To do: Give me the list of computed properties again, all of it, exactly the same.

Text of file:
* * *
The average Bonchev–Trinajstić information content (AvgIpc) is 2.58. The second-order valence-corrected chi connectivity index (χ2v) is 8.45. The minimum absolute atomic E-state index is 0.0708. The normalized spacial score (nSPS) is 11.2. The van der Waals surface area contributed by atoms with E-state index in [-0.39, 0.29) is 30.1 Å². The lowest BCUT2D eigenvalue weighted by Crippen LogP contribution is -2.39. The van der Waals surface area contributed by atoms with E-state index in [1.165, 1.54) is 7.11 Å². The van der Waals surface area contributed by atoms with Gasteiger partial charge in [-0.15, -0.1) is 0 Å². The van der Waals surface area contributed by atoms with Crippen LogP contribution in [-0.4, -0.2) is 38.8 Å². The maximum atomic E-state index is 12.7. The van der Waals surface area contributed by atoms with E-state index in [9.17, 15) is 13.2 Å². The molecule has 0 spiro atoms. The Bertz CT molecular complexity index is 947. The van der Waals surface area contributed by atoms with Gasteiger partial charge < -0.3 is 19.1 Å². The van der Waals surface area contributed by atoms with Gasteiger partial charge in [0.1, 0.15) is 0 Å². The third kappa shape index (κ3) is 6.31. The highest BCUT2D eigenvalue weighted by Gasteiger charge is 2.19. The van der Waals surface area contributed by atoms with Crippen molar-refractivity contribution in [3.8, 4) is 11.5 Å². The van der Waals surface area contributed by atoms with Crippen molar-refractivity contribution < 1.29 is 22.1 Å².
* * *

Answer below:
The average Bonchev–Trinajstić information content (AvgIpc) is 2.58. The second-order valence-corrected chi connectivity index (χ2v) is 8.45. The minimum absolute atomic E-state index is 0.0708. The normalized spacial score (nSPS) is 11.2. The van der Waals surface area contributed by atoms with E-state index in [-0.39, 0.29) is 30.1 Å². The lowest BCUT2D eigenvalue weighted by Crippen LogP contribution is -2.39. The van der Waals surface area contributed by atoms with E-state index in [1.165, 1.54) is 7.11 Å². The van der Waals surface area contributed by atoms with Gasteiger partial charge in [-0.15, -0.1) is 0 Å². The van der Waals surface area contributed by atoms with Crippen LogP contribution in [-0.4, -0.2) is 38.8 Å². The maximum atomic E-state index is 12.7. The van der Waals surface area contributed by atoms with E-state index in [9.17, 15) is 13.2 Å². The molecule has 0 spiro atoms. The Bertz CT molecular complexity index is 947. The van der Waals surface area contributed by atoms with Gasteiger partial charge < -0.3 is 19.1 Å². The van der Waals surface area contributed by atoms with Gasteiger partial charge in [0.1, 0.15) is 0 Å². The third kappa shape index (κ3) is 6.31. The highest BCUT2D eigenvalue weighted by Gasteiger charge is 2.19. The van der Waals surface area contributed by atoms with Crippen molar-refractivity contribution in [3.8, 4) is 11.5 Å². The van der Waals surface area contributed by atoms with Crippen molar-refractivity contribution < 1.29 is 22.1 Å².